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Why does Peter gag the women?

by on December 28, 2012

QUIET+PHASEWives, in the same way, accept the authority of your husbands, so that, even if some of them do not obey the word, they may be won over without a word by their wives’ conduct.   I Peter 3:1

What exactly does Peter mean by ‘without a word’? And why does he gag these women? Are they supposed to be the quiet, mousy types? Why can’t they speak to their own husbands?

Well, first he’s not saying women shouldn’t speak, he’s talking about how to win their unbelieving husbands for Christ. How should they go about it? What’s it going to take?

And the answer is, it’s by your lifestyle, not by your words. Peter might have put it, ‘Don’t think you can preach your husband into the kingdom. The message he needs is the message your life speaks.’

Why so? Why does Peter limit women in this way?

I think there are a few aspects to this.

First, Peter is thinking in terms of winning these husbands over. He’s not just interested in making sure they’ve heard the message – he’s thinking about what will work, what will do the job of actually getting them into the kingdom. Peter cares about the results, not just the process. He wants these husbands to be won.

And because of this the wives are going to need to play it with a straight bat. To change the metaphor, they’ll need to tread carefully.  They need their marriages to be successful, for these husbands to be won. They need to make sure the gospel does not become a cause of offence in their marriage.

Second, Peter recognises here that relationships have rules, boundaries – and success in the relationship can only come within the parameters those rules establish. If these husbands are to be won, the wives will need to play by the rules, respect the boundaries. In first century Greek culture, women did not have a lot of rights. They were certainly not supposed to lecture their husbands. They were supposed to submit.

If the gospel turns these women into untameable shrews, the men are lost. Everything depends on communicating the gospel within to rules of marriage as it was at the time. And that means NO PREACHING.

This does not, of course, apply automatically to women today. Marriage customs change.

Third, Peter sees these women’s lifestyles as potentially powerful and effective communicative tools. The men can get the message from the lives. How so? Well, for one thing, they won’t find it hard to get the message that their wife has faith in Jesus. Then, they will be able to see how it has been a blessing to her, made her more calm and contented and healthy-minded. Also, they’ll notice that it has helped the marriage – she’s become more respectful and devoted, not less. So that’s the sort of Lord Jesus is!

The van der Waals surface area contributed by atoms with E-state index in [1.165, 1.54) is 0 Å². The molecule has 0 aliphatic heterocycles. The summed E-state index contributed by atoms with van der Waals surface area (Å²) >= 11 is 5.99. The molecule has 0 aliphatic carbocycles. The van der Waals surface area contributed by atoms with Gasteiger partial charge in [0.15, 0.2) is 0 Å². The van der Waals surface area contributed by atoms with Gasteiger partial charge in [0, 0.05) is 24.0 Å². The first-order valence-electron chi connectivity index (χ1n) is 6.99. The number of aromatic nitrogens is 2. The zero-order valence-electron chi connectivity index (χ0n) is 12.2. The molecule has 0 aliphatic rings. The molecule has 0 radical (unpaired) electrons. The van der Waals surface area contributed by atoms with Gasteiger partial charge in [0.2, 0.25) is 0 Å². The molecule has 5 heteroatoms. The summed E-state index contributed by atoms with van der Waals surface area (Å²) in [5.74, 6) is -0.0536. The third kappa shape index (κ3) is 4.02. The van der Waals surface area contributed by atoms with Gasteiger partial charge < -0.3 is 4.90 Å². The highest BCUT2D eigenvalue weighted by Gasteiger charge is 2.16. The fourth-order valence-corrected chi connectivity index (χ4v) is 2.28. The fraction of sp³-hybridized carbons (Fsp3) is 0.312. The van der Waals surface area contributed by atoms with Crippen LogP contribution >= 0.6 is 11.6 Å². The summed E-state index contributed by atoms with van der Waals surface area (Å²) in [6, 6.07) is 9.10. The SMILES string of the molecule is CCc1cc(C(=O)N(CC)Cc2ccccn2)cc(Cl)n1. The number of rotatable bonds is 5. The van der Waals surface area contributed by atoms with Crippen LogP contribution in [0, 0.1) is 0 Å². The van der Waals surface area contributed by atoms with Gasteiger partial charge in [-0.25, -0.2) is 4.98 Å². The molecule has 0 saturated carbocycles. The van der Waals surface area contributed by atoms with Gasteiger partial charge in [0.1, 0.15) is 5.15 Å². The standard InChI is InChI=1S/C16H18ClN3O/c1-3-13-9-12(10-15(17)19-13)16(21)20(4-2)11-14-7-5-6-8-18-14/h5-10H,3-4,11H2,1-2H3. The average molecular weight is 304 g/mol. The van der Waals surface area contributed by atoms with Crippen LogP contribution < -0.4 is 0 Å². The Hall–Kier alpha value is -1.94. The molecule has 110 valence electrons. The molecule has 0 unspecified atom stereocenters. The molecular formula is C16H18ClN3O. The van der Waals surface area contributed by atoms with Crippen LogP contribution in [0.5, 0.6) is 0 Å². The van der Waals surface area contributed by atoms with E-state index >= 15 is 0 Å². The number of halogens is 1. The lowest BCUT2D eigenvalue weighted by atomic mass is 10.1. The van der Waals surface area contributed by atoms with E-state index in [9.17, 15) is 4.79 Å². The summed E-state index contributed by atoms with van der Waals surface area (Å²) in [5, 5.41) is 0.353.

And probably she has new friends. Supportive, trustworthy, kind friends. He’ll hear snippets of conversation, perhaps hear or read a bit of bible in the house. He’ll hear her talking with the children. Gradually things will sink in. Maybe one of her new friends’ husbands will get to know him, and be able to share more with him. Etc, etc. Lives are complex, multifacetted things – there is so much information can be picked up from watching one. Yes, Peter knows that lives communicate messages.

All of this should make us ponder a bit. What about our mission approach? Some questions it throws up:

  • Are we thinking about mission success, or just about mission? Winning people for Jesus, or just evangelising them?
  • Are we thinking about it relationally? Do we get that effective mission needs successful relationships?
  • What are the rules we need to respect to win over our friends and neighbours and loves ones?
  • Are we maximising the potential of our lives to speak the gospel message. Are our lifestyles significantly different from those of our neighbours?

At Canterbury we have tried to ponder these questions. One thing we’ve noticed is that we’re not very good at friendships with non-Christian people. We started to suspect that we weren’t following the rules. So we’ve been trying to learn them.

One rule we’ve learned is that in most friendships with neighbours, preaching is not on. It’s a bit like in first-century marriages. People have boundaries about these things, and preaching busts them completely. So Peter’s advice holds good for us.

That’s meant putting on hold our evangelical longing to preach. We’ve recognised that this longing is part of the mission problem, not part of the solution. Because if let loose, it breaks the rule of the relationship, causes offence and leads to relational failure (= mission-failure). Notice we’re not talking about the offence of the gospel here: we’re talking about the offence of not respecting the relationship, of preaching where it’s not welcome. Quite a different thing. This offence would be there regardless of what message we preached.

It’s also meant thinking more seriously about how our lives communicate the message. We’ve had to focus here because, with some neighbours, the early phase of the friendship has offered few ‘gospel-speaking’ opportunities. But many, many neighbours have commented on the unusual lifestyles of our people, re community service, hospitality, friendliness etc. This often leads to a conversation about Jesus, but it’s a conversation initiated by them, on their terms.

So we’re slowly getting better at the relationships thing. We find it frustrating, because we’re trained to preach, we just want to preach. But we’re trying to discipline ourselves.

Of course, from Peter’s point of view the big question is, does it work? Are we starting to see people won over for Jesus?

It’s still early days, but early indications suggest: yes.

From → General

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